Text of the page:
Race and Ethnicity

On Jewish Vulgarity With John Murray Cuddihy’s ‘The Ordeal of Civility’

Tablet begins a three-part look at the once-vibrant Jewish trait of not caring what the goyim think

by

David Mikics
December 13, 2022
Wikipedia
Wikipedia

The charge that Jews are vulgar now seems almost quaint, since antisemites have heavier weapons in their repertoire, like calling Jews settler colonialists, white racist warmongers, and bloodsucking masters of Hollywood and the entire universe alike. Yet Jewish lack of manners was once taken seriously both by Jews and by their gentile neighbors and competitors. The vulgar, unmannerly Jew was a countercultural force, and not just a reason for shame and repression.

It took a lapsed Irish Catholic CUNY sociologist named John Murray Cuddihy to make the case for Jewish vulgarity, in his book The Ordeal of Civility, published in 1974. The Ordeal of Civility, which is something of a cult classic, is long out of print. In its time the book was notorious: Here was a non-Jew talking about vulgar Jews, as if this were a real thing. Clapping the lid over such a shonda was the primary task of some reviewers, who hinted that Cuddihy must be an antisemite.

It is bad manners to talk about Jewish bad manners the way Cuddihy did— and even more so today than 50 years ago. But his book made a powerful case that Cuddihy did not see vulgarity as a flaw but instead as a weapon Jews used to disrupt gentile society—for which he admired them. Jews deployed their rudeness to make a principled argument against the goyim (a word Cuddihy didn’t shy away from), who were cultural prisoners of a hypocritical code that swept unruly emotions under the rug and leaned on polite euphemism to conceal the vampiric nature of capitalist exploitation. The grand Marxist and Freudian theories about the human condition have a crude Jewish impulse at their core, Cuddihy argued, which makes them more, not less, compelling.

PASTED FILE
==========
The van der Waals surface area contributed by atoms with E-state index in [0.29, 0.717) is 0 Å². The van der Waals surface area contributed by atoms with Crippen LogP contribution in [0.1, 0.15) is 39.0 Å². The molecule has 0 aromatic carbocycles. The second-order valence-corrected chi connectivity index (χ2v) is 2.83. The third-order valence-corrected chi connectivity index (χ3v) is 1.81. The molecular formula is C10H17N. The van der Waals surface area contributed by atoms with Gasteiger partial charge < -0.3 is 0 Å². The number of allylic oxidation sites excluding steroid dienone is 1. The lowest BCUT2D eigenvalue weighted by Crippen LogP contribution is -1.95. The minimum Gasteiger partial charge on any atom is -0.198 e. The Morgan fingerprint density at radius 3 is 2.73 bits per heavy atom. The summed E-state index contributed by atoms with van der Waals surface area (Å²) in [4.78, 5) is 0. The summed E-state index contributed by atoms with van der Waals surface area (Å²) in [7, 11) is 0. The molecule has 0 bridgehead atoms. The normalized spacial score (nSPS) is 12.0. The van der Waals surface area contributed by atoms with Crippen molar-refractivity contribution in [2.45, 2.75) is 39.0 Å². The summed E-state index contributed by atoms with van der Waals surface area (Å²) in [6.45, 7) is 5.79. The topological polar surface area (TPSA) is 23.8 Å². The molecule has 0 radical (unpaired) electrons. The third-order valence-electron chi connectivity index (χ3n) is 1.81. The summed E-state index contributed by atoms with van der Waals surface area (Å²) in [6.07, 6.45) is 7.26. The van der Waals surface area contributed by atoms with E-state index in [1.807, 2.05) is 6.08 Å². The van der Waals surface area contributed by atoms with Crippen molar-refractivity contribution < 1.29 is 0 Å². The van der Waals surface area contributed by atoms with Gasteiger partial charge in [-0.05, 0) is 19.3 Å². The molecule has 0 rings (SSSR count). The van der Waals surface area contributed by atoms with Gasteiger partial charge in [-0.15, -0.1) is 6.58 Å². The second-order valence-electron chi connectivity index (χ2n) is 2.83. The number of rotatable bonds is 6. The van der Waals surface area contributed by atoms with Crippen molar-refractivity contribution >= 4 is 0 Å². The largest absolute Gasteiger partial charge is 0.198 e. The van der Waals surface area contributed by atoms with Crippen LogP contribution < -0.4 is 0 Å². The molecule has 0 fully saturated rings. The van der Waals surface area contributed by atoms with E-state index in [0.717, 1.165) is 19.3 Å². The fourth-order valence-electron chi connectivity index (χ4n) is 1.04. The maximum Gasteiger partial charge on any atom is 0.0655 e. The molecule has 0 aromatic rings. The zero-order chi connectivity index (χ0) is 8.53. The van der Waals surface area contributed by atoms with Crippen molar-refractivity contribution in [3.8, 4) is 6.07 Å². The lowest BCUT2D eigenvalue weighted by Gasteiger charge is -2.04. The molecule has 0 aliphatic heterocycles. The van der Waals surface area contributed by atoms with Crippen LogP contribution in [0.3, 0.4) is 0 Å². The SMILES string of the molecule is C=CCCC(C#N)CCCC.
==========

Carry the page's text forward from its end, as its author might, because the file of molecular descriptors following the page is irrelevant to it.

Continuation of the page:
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Categories: Race and Ethnicity

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